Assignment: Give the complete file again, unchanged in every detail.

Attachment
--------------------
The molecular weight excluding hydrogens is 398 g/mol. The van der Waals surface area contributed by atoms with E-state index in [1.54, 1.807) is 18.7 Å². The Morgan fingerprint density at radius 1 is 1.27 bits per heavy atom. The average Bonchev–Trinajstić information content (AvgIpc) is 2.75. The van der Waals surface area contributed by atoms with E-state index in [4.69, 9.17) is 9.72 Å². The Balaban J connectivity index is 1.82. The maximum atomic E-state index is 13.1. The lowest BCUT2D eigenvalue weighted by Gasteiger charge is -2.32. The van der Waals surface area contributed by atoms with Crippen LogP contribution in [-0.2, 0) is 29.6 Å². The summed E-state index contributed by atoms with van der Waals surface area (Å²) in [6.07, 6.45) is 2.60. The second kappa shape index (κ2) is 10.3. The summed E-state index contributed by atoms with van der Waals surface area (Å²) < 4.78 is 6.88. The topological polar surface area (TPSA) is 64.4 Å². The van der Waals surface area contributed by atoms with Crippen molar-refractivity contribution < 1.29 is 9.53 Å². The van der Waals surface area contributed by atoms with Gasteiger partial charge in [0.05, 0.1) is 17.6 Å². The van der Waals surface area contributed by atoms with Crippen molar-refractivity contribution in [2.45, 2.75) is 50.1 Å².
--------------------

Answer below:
The molecular weight excluding hydrogens is 398 g/mol. The van der Waals surface area contributed by atoms with E-state index in [1.54, 1.807) is 18.7 Å². The Morgan fingerprint density at radius 1 is 1.27 bits per heavy atom. The average Bonchev–Trinajstić information content (AvgIpc) is 2.75. The van der Waals surface area contributed by atoms with E-state index in [4.69, 9.17) is 9.72 Å². The Balaban J connectivity index is 1.82. The maximum atomic E-state index is 13.1. The lowest BCUT2D eigenvalue weighted by Gasteiger charge is -2.32. The van der Waals surface area contributed by atoms with Crippen LogP contribution in [-0.2, 0) is 29.6 Å². The summed E-state index contributed by atoms with van der Waals surface area (Å²) in [6.07, 6.45) is 2.60. The second kappa shape index (κ2) is 10.3. The summed E-state index contributed by atoms with van der Waals surface area (Å²) < 4.78 is 6.88. The topological polar surface area (TPSA) is 64.4 Å². The van der Waals surface area contributed by atoms with Crippen molar-refractivity contribution < 1.29 is 9.53 Å². The van der Waals surface area contributed by atoms with Gasteiger partial charge in [0.05, 0.1) is 17.6 Å². The van der Waals surface area contributed by atoms with Crippen molar-refractivity contribution in [2.45, 2.75) is 50.1 Å².